Malcolm WilsonCEO, GXO
- Industry: Global Warehouse Logistics Provider
- 2021 revenue: $7.9 billion
- Employees: 120,000
- HQ: Greenwich, Connecticut
The Tech Titan with a Human Touch
Malcolm Wilson is on a quest to transform his industry with the latest robotics innovations. The CEO of GXO, the world’s largest pure-play contract logistics provider, is reimagining warehouses with technology that makes work more enjoyable and safer for humans. “We actually find our retention level of team members in our automated sites is much higher,” he says of the company’s 900 locations globally.
For Wilson, the real innovation in warehouse logistics is about more than deploying cutting-edge robotic arms, goods-to-person cobots or collaborative robots, automated picking systems, and machine-vision systems and scanners. It’s about optimizing the collaboration between robots, artificial intelligence and humans. And that human workforce is expanding, he says: “With e-fulfillment, we’re doing a lot more work that historically was done in the back staging areas of a retail store.”
GXO spun off from XPO Logistics in August 2021 to intensify focus on accelerating growth of its warehouse operations to optimize global supply chains. Its clients include many of the world’s largest companies, such as Apple, Boeing, Nestlé and Nike. “Customers usually come to us with a challenge, and it’s a challenge of needing to become more efficient,” says Wilson. The solutions require integrating technology and a human workforce across a vast ecosystem of warehouse space totaling 200 million square feet.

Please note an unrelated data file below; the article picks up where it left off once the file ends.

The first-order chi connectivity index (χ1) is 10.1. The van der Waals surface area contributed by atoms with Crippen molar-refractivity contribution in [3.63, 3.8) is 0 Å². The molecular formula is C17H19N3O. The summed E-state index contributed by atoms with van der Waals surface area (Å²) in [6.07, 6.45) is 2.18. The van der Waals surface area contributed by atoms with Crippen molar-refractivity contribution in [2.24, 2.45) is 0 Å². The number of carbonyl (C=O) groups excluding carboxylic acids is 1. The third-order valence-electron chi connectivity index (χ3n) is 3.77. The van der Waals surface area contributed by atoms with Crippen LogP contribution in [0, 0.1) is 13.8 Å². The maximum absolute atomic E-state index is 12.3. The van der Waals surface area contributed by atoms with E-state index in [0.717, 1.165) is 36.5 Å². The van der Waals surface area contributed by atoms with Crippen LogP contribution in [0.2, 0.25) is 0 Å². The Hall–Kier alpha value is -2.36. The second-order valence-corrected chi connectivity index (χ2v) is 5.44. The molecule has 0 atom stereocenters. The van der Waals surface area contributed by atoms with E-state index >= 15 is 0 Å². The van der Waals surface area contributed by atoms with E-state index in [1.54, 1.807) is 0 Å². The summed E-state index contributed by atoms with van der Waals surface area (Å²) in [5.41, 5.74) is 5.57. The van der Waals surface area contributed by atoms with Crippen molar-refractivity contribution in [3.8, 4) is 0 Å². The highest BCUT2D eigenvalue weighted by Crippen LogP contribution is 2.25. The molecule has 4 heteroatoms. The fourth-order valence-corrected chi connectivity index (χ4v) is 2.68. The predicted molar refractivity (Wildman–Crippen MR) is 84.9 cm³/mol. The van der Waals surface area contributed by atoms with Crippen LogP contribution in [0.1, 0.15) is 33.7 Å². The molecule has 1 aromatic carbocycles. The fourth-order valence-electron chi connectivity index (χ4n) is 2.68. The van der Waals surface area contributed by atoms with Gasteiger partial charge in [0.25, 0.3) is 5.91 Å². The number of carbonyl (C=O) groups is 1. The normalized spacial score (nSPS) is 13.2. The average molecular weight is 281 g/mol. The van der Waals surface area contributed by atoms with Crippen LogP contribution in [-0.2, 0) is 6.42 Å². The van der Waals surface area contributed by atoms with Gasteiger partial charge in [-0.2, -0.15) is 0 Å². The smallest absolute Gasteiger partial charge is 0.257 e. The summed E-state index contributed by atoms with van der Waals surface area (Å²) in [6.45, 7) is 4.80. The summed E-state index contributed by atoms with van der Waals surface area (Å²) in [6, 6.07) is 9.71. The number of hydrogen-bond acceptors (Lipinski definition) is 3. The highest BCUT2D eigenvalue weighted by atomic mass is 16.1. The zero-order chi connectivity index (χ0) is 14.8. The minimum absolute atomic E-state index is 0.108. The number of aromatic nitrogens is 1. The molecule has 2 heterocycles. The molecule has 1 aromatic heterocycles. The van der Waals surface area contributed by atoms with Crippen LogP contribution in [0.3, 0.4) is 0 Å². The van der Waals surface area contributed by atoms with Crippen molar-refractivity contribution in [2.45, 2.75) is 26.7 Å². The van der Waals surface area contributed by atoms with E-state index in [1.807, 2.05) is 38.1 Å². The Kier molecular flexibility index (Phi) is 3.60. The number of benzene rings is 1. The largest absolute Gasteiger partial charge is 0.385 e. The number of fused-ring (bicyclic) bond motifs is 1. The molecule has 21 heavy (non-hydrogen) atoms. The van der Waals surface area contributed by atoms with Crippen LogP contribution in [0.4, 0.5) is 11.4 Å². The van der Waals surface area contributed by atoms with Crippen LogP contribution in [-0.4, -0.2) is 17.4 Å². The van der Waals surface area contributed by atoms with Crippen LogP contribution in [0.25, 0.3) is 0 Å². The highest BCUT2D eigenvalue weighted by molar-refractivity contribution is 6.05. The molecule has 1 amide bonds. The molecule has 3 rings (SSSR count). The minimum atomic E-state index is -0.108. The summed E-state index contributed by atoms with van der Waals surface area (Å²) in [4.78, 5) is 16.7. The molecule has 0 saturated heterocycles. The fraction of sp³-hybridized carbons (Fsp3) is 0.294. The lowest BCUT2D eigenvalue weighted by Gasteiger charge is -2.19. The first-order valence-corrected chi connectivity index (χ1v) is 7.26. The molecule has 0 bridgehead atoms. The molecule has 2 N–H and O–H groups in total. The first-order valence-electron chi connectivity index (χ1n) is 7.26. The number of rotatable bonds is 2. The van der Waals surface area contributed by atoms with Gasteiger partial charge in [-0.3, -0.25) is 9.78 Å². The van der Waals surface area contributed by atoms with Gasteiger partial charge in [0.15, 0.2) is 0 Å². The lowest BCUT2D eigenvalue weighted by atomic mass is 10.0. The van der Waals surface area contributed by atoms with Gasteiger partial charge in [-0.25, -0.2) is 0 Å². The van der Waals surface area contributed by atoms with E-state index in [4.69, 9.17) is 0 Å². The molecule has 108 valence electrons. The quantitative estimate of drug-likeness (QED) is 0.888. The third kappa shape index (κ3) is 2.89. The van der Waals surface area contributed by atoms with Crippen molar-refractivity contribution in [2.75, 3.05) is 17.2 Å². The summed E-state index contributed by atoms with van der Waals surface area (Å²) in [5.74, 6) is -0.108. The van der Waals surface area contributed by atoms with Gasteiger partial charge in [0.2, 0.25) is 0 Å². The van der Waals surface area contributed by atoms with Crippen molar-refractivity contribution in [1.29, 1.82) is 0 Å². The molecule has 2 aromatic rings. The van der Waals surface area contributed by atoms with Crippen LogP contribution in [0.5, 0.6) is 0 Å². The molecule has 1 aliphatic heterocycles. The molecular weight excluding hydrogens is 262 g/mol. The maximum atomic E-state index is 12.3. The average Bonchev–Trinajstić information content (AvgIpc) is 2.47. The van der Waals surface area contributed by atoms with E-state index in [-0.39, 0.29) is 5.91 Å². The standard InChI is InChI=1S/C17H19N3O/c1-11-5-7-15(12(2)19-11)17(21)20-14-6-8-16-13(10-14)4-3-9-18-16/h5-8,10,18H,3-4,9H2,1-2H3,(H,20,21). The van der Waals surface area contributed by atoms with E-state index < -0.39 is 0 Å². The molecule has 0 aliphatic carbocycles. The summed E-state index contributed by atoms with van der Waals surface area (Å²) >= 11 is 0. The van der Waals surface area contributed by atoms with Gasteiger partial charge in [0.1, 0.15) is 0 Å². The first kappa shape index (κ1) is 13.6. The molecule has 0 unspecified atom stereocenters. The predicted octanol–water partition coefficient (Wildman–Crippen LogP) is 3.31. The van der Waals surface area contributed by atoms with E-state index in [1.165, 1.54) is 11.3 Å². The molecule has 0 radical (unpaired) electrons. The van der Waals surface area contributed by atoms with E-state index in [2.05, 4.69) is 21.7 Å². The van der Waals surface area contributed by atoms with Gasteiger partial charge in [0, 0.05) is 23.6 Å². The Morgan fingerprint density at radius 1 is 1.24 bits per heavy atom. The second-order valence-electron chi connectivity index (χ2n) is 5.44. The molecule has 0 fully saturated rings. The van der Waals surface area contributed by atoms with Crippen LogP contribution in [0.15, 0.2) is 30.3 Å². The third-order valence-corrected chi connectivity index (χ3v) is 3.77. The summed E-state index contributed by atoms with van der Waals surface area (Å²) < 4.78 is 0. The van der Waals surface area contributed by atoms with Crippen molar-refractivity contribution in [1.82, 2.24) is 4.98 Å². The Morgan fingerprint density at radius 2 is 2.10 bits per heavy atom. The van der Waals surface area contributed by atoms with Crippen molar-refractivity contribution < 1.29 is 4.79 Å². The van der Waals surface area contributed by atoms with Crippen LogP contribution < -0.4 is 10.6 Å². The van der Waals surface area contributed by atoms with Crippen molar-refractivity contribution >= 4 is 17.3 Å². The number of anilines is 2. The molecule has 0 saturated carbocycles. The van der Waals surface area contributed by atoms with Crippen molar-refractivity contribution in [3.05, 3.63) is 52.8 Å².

Advancement of ESG initiatives is another increasingly common request these days. GXO designs safe and sustainable operations that reduce energy consumption and waste through technology, such as solar power, LED lighting systems and water collection. “Automation improves inventory management and that means more efficient use of resources and packaging material,” says Wilson. “Technology allows you to get products to consumers in a safer way.”
With our collaborative robots, in particular, it’s quite often that team members give them names. They get attached to different machines. They become part of the team.
Currently about 30% of the company’s revenue is from highly automated warehouses with the potential to reach 60% over the next five years. Wilson says the industry average right now is 5%. The company is increasing its deployment of robotic automation by more than 52% globally, from 3,800 at the end of 2021 to 5,800 by the end of this year. And because GXO often retrofits existing warehouses rather than building new ones, local workforces must be trained in new skillsets.
“Every time we set up an operation, we’re having to fuel more top talent to run those facilities,” says Wilson. “We’re a firm believer in trying to do that internally, and every year we’re promoting hundreds and hundreds of team members into new and more exciting and more senior roles.” The company also recruits aggressively and sponsors apprentice and graduate programs.
Wilson notes that employees like working with the new technology. “It can take some of the drudge out of the work,” he says. “That’s the feedback we get from the people in our organization. With our collaborative robots, in particular, it’s quite often that team members give them names. They get attached to different machines. They become part of the team.”
He sees the harmonious relationship as long-lasting, given continual advancements in warehousing technology. “You’re using technology to do things more productively and safely, but there are lots of warehouse activities where you will never replace humans,” he says. “There’s a place for both in a modern warehousing environment.”